Valley of Fire State Park is located just south of Overton, Nevada and spans over 46,000 acres. The park acquired its name from its abundance of pink, orange and red rocks. Rich Aztec sandstone and limestone morph into fantastic, other worldly shapes. Ancient Aztec and Pueblo petroglyphs carved deep into the rock offer a glimpse into the valley’s incredible history.
There are many significant points highlighted in the park. Strong winds and fierce rains have shaped the sandstone into an arch dubbed Arch Rock. Unique sandstone formations called Beehives demonstrate cross bedding. Cross bedding is the term for grooved lines stretching in many different directions.
Atlatl Rock features an elaborate petroglyph display. Images include a cross, sheep, hands, and concentric circles. An atlatl is a short chord wrapped around a spear that rotates the weapon in the air. The throwing devices are incorporated among the rock art. A tall metal ladder stretches close to the giant rock. Nearby Atlatl Campground houses 43 primitive campsites.
Elephant Rock is a beautiful arch that lives up to its name. Shaped like the long-trunked mammal, visitors can spot the rock from a vehicle as it is close to the road. A parking lot nearby provides opportunity for a quick walk and brilliant photographs.
The Seven Sisters is a group of seven towering boulders. Nearby the White Domes are a group of sandstone formations deeply contrasted against the fiery red rocks. An easy one mile hike winds through the domes. Rainbow Vista is another one mile hike that ends with a magnificent panoramic view of the park.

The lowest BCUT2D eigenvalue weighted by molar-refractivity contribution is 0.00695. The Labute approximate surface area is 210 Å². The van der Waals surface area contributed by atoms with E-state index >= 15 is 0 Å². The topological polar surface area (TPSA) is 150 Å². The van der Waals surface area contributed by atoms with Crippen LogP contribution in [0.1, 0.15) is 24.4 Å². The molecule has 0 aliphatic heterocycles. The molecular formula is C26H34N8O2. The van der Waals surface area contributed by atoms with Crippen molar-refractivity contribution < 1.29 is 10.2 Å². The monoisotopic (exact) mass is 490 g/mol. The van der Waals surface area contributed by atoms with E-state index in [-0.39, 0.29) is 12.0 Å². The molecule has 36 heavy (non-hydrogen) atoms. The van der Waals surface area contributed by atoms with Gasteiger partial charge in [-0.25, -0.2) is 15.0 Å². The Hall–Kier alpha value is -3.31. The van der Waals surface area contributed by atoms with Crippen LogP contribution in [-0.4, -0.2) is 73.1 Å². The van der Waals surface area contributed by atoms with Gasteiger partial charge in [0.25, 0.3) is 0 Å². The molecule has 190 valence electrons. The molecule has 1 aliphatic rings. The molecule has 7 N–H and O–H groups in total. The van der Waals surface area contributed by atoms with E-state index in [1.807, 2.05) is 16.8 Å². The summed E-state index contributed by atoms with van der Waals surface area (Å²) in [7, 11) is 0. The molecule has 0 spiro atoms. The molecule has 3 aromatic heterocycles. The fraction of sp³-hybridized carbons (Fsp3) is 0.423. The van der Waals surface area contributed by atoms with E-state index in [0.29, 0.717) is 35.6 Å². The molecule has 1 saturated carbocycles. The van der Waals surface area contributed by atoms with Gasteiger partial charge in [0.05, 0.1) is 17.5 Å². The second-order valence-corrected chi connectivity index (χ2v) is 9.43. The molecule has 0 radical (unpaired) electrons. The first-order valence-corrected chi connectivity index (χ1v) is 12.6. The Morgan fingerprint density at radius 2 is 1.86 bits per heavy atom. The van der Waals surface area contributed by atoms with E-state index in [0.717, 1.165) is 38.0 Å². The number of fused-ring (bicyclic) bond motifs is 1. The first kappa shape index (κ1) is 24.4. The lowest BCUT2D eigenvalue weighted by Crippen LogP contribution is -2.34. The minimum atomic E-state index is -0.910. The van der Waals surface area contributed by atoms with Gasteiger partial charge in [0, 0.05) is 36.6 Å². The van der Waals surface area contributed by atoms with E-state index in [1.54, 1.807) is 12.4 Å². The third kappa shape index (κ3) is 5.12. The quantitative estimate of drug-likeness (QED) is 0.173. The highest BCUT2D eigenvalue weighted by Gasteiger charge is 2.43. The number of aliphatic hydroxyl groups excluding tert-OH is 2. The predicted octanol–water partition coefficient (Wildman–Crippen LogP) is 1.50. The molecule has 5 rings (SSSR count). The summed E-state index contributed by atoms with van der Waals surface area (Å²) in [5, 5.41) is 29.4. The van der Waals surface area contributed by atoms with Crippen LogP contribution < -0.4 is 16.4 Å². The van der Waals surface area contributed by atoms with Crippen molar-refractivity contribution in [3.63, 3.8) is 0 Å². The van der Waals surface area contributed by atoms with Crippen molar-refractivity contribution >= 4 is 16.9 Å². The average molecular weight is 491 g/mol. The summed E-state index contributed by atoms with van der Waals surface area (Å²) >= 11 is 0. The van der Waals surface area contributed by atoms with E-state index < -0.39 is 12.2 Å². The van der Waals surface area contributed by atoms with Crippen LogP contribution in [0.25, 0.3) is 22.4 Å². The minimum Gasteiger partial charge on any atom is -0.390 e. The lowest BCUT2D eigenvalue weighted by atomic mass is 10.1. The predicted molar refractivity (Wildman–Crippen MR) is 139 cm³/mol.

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Pink Canyon is a beautiful, lighter colored area. The rocks appear to be painted with delicate waves. It is a short canyon and there is little parking. Fire Canyon and Silica Dome is an area of sandstone formations made of pure silica deposits.
Mouse’s Tank is an easy, 0.75 mile hike that features detailed petroglyph displays around every turn. Imagery includes bighorn sheep, lines of human figures, snakes, and deer. Many visitors like to park on the side of Mouse Tank Road and snap the iconic picture of the road lined with incredible rocks.
None of the hikes in the park are long or strenuous. The wide variety of unique trails offers plenty of options for individuals of all ages and fitness levels. It is best to avoid the park in the summertime when temperatures can top 120 degrees Fahrenheit. Dogs are allowed on a six foot lead. Be sure to bring plenty of water and take breaks as needed.
Valley of Fire is an amazing park that could easily entertain visitors for a whole day. Take your time and explore all of the magical areas it has to offer. Valley of Fire State Park is guaranteed to be a memorable stop in the Nevada Desert.
Written by: Lauren Kehoe